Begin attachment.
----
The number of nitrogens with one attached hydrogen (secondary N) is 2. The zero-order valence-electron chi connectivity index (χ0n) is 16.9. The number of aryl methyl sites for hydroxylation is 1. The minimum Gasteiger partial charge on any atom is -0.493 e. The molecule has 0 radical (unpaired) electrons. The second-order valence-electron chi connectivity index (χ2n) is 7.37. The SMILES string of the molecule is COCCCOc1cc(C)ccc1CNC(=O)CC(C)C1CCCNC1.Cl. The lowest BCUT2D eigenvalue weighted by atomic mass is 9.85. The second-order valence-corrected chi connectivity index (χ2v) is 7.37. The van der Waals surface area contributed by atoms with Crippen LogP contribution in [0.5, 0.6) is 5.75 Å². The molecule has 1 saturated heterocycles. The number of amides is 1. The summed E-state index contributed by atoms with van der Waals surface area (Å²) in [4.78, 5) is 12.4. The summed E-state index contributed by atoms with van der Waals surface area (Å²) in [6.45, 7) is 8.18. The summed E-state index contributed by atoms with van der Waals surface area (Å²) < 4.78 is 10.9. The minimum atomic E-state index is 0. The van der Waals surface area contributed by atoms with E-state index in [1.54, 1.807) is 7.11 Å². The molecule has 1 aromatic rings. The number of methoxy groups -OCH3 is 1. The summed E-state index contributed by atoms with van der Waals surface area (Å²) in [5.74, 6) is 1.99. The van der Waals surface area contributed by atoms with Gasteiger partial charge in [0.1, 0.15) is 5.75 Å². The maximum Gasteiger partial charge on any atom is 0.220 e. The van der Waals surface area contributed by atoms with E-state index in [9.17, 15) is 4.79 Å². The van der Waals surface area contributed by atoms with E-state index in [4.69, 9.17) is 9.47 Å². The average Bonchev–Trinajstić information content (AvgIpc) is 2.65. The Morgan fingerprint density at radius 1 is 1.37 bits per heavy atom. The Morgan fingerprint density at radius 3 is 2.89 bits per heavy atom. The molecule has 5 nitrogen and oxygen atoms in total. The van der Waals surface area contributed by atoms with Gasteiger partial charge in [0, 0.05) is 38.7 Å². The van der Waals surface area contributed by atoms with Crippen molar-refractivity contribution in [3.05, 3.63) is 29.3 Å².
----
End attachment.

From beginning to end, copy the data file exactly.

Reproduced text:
The number of nitrogens with one attached hydrogen (secondary N) is 2. The zero-order valence-electron chi connectivity index (χ0n) is 16.9. The number of aryl methyl sites for hydroxylation is 1. The minimum Gasteiger partial charge on any atom is -0.493 e. The molecule has 0 radical (unpaired) electrons. The second-order valence-electron chi connectivity index (χ2n) is 7.37. The SMILES string of the molecule is COCCCOc1cc(C)ccc1CNC(=O)CC(C)C1CCCNC1.Cl. The lowest BCUT2D eigenvalue weighted by atomic mass is 9.85. The second-order valence-corrected chi connectivity index (χ2v) is 7.37. The van der Waals surface area contributed by atoms with Crippen LogP contribution in [0.5, 0.6) is 5.75 Å². The molecule has 1 saturated heterocycles. The number of amides is 1. The summed E-state index contributed by atoms with van der Waals surface area (Å²) in [4.78, 5) is 12.4. The summed E-state index contributed by atoms with van der Waals surface area (Å²) in [6.45, 7) is 8.18. The summed E-state index contributed by atoms with van der Waals surface area (Å²) < 4.78 is 10.9. The minimum atomic E-state index is 0. The van der Waals surface area contributed by atoms with E-state index in [1.54, 1.807) is 7.11 Å². The molecule has 1 aromatic rings. The number of methoxy groups -OCH3 is 1. The summed E-state index contributed by atoms with van der Waals surface area (Å²) in [5.74, 6) is 1.99. The van der Waals surface area contributed by atoms with Gasteiger partial charge in [0.1, 0.15) is 5.75 Å². The maximum Gasteiger partial charge on any atom is 0.220 e. The van der Waals surface area contributed by atoms with E-state index in [9.17, 15) is 4.79 Å². The van der Waals surface area contributed by atoms with E-state index in [4.69, 9.17) is 9.47 Å². The average Bonchev–Trinajstić information content (AvgIpc) is 2.65. The Morgan fingerprint density at radius 1 is 1.37 bits per heavy atom. The Morgan fingerprint density at radius 3 is 2.89 bits per heavy atom. The molecule has 5 nitrogen and oxygen atoms in total. The van der Waals surface area contributed by atoms with Gasteiger partial charge in [0, 0.05) is 38.7 Å². The van der Waals surface area contributed by atoms with Crippen molar-refractivity contribution in [3.05, 3.63) is 29.3 Å².